LONDON DAILY TELEGRAPH: The oil embargo and sanctions have turned Iraq into a nation of paupers
The paper carries today, labeled analysis, an article by Robert Fox. Fox writes: "Washington's verdict on Saddam Hussein's latest military adventure against the Kurds is that 'he never misses an opportunity to miscalculate.' The march into the protected area of Kurdistan around Arbil, however, does not seem to be the idle gesture of a compulsive gambler." Fox says also: "The decision to attack appears to have been born of desperation and low tactical cunning. The continuing sanctions and oil embargo since the Gulf war in 1991 have turned Iraq into a nation of paupers." The writer continues: "As the Americans say, Saddam is a repeat offender who, when in doubt, will resort to arms and fight. He also may be a repeat offender, as in his August 1990 invasion of Kuwait, in his miscalculation of American response."
POLITIKEN: The United States still doubts the intentions of Hussein
Jacob Moeller commented in the Danish newspaper yesterday: "There is still doubt in the United States about the intentions of Saddam Hussein. (The current offensive against the Kurds in Northern Iraq) could be one of his many attempts to test the limits (of international tolerance). But it could also be the beginning of a large-scale military operation. PUK (the Iran-backed Kurdistan Patriotic Alliance) has announced already that the Revolutionary Guard (elite Iraqi troops) side by side with PUK's rivals and Baghdad's friends (Kurdistan Democratic Party) have killed dozens of Kurdish civilians. But the PUK has an interest in dragging the United States into the conflict. It already has made a formal request for American help." Moeller says, "The spokesman of Iran's Parliament announced yesterday that 'the offensive against the town of Abril is being conducted with the approval of Washington.' "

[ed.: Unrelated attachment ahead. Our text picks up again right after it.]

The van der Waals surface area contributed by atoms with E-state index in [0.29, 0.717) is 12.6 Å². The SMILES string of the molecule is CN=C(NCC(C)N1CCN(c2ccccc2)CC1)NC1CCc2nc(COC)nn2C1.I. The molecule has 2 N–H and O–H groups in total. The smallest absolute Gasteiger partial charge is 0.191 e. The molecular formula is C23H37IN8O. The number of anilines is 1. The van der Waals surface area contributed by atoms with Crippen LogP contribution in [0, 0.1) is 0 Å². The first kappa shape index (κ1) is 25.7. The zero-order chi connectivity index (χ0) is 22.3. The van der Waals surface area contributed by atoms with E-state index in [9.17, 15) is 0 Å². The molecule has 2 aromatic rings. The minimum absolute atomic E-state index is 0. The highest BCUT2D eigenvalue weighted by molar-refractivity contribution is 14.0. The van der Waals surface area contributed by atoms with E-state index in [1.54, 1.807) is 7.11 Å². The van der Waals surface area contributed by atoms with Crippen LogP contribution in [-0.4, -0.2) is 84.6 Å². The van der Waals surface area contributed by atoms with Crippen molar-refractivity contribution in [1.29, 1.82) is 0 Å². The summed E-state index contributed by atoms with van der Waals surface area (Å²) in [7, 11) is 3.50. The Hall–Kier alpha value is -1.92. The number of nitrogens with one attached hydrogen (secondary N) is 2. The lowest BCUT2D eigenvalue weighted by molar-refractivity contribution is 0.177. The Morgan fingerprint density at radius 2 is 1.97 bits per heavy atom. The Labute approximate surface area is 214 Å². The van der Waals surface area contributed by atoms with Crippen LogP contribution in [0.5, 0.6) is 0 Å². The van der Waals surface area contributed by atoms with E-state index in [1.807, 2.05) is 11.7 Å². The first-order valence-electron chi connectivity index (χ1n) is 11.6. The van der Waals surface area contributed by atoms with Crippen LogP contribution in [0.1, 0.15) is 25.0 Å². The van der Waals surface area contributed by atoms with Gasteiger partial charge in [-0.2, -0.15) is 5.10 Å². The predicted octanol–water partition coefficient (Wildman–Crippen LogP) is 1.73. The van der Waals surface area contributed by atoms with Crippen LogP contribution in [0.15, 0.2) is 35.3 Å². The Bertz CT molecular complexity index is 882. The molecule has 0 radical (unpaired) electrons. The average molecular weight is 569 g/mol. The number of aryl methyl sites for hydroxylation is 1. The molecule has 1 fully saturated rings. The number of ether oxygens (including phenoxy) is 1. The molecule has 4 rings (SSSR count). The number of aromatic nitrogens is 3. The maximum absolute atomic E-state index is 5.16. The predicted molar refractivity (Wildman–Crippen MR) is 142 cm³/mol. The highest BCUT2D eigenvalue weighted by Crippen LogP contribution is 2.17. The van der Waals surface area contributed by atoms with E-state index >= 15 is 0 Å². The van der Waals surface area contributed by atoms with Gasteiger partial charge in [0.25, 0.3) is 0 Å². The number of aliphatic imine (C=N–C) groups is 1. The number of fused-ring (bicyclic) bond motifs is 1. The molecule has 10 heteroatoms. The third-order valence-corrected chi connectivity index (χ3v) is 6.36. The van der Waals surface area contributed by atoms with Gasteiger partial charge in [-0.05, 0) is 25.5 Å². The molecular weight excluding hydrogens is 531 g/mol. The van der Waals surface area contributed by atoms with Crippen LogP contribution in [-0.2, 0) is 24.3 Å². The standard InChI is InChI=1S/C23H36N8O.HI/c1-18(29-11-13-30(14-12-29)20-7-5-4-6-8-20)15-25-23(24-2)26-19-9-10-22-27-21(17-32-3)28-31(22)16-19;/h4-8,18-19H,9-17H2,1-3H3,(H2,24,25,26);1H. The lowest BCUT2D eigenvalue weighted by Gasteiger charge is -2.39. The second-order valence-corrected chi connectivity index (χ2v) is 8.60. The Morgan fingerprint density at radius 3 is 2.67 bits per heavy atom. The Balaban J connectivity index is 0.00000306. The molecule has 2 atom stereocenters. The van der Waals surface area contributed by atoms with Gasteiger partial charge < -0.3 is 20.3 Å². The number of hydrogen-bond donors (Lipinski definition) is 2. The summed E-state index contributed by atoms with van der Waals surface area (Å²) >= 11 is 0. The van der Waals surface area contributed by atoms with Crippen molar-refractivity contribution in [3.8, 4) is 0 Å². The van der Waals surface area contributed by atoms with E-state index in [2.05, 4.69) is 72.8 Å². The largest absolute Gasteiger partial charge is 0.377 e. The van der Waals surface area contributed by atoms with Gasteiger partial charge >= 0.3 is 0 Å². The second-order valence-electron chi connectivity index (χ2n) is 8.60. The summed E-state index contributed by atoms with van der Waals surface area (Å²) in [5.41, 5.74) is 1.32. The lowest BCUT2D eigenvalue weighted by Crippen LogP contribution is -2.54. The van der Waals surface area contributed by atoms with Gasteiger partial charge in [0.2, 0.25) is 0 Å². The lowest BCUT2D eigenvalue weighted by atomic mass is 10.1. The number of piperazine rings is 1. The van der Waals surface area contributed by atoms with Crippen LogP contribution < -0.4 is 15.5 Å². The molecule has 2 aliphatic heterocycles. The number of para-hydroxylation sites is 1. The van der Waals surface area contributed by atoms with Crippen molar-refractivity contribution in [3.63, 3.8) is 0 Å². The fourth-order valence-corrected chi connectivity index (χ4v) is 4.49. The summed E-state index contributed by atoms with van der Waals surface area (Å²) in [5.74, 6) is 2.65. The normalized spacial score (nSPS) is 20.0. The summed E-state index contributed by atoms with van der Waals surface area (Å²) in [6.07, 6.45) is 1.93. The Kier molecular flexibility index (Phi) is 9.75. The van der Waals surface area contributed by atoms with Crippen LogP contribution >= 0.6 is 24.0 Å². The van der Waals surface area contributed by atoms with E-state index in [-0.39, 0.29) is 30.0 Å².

LONDON GUARDIAN: The Kurdish crisis demonstrates the failure of the international community
In an editorial today, the paper says: "The Kurdish crisis is an ancient tale brought alarmingly up to date along the most dangerous faultline of the Middle East. It demonstrates both the failure of the international community to answer the questions left by the Gulf War, and the capacity of the Kurdish liberation movement for being its own worst enemy." The Guardian says that the Kurds have "exhibited an unhappy facility for supping with the devil -- Saddam Hussein." The paper adds: "The Gulf War left Iraq in a limbo which the allies have been unwilling or unable to resolve. Saddam remains there, whether because he has proved too cunning to remove or because, deep down, the allies prefer him as a bulwark against the unknown, and Iran." The Guardian says: "History apart, any analysis of the current crisis ends up with the embarrassing fact that the Iraqis were invited in by one of 'our' Kurds."
LOS ANGELES TIMES: The Bush administration predicted Saddam would not survive, but he is still in power
Writing from Washington, D.C., Robin Wright says in an analysis in today's edition: "After six years of leading the world community against Iraq, the United States almost cannot avoid responding to the latest aggression by President Saddam Hussein, this time into the rugged mountains of Iraq's northern Kurdish enclave." He adds: "At its core, each Iraqi crisis always gets back to (Saddam), who has defied all earlier U.S. intelligence assessments about his political longevity. The Bush administration predicted that (Saddam) would not survive 18 months after the Gulf War. But Bush left office in 1993, and (Saddam) is still in power."